At the end of the day, you can always toss some or all of what you've heard. But, you won't miss the great and wonderful things that people believe about you. And you might discover people in your life you've never known, though they've been there all along.

2 comments:

  1. How about this:

    Don't look for positive nor negative opions, just look for the usefullness of the opinion you hear. - be curious rather than furious or delirious.

    In other words: other peopls opinions are just their opinion, but there could be an interesting reason behind their opinion, and there could be an interesting reason for your own desire to belive or disbelief, agree or dissagree with them.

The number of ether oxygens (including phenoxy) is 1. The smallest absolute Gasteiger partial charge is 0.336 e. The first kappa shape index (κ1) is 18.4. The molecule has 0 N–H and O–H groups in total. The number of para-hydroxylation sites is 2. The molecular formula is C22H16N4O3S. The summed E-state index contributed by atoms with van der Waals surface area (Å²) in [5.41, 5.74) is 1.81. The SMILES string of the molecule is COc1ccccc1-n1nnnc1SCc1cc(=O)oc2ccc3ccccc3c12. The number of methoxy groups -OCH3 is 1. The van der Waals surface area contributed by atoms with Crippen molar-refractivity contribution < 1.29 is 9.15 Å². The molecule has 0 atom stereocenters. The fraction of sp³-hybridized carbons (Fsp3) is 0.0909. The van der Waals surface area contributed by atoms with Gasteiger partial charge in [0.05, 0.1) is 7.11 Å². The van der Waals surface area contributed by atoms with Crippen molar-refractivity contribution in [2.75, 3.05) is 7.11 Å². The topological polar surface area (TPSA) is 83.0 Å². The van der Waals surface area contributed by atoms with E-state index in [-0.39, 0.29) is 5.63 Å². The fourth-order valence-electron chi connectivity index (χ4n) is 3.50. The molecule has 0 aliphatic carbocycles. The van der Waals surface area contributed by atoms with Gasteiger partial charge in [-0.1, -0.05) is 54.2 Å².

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  2. Hi Joy, I like the idea of seeing things from a neutral perspective and evaluating the usefulness of what has been offered.

    And clearly, opinions are just that, opinions.

    Still, I think there can be some value in actually seeing everything that is being said as positive. Not in a mode of delirium, but instead, recognizing that we often find the evidence that we're looking for.

    I think the benefit is twofold. First, we might derive useful advice where might otherwise have missed it. Second, we'll start to see the opinion provider in a more positive light.

    Just something to try on.